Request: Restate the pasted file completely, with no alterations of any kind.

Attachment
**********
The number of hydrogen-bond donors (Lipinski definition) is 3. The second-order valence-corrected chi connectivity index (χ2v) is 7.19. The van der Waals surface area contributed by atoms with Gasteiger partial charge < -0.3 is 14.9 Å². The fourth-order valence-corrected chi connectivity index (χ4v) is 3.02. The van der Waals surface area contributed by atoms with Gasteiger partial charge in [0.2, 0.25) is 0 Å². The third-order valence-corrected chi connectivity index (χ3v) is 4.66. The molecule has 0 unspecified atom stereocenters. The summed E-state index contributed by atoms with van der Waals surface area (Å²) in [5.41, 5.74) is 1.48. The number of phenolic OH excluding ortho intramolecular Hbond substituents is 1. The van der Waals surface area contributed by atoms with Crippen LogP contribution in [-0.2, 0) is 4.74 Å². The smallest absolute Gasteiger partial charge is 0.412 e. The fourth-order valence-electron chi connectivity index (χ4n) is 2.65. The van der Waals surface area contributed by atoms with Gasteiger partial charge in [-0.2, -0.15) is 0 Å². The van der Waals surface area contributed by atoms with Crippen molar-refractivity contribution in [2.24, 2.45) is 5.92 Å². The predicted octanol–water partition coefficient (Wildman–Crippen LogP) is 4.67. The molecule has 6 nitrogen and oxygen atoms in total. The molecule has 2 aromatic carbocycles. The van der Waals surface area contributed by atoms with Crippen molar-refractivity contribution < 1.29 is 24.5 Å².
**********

The number of hydrogen-bond donors (Lipinski definition) is 3. The second-order valence-corrected chi connectivity index (χ2v) is 7.19. The van der Waals surface area contributed by atoms with Gasteiger partial charge < -0.3 is 14.9 Å². The fourth-order valence-corrected chi connectivity index (χ4v) is 3.02. The van der Waals surface area contributed by atoms with Gasteiger partial charge in [0.2, 0.25) is 0 Å². The third-order valence-corrected chi connectivity index (χ3v) is 4.66. The molecule has 0 unspecified atom stereocenters. The summed E-state index contributed by atoms with van der Waals surface area (Å²) in [5.41, 5.74) is 1.48. The number of phenolic OH excluding ortho intramolecular Hbond substituents is 1. The van der Waals surface area contributed by atoms with Crippen LogP contribution in [-0.2, 0) is 4.74 Å². The smallest absolute Gasteiger partial charge is 0.412 e. The fourth-order valence-electron chi connectivity index (χ4n) is 2.65. The van der Waals surface area contributed by atoms with Gasteiger partial charge in [-0.2, -0.15) is 0 Å². The van der Waals surface area contributed by atoms with Crippen molar-refractivity contribution in [2.24, 2.45) is 5.92 Å². The predicted octanol–water partition coefficient (Wildman–Crippen LogP) is 4.67. The molecule has 6 nitrogen and oxygen atoms in total. The molecule has 2 aromatic carbocycles. The van der Waals surface area contributed by atoms with Crippen molar-refractivity contribution < 1.29 is 24.5 Å².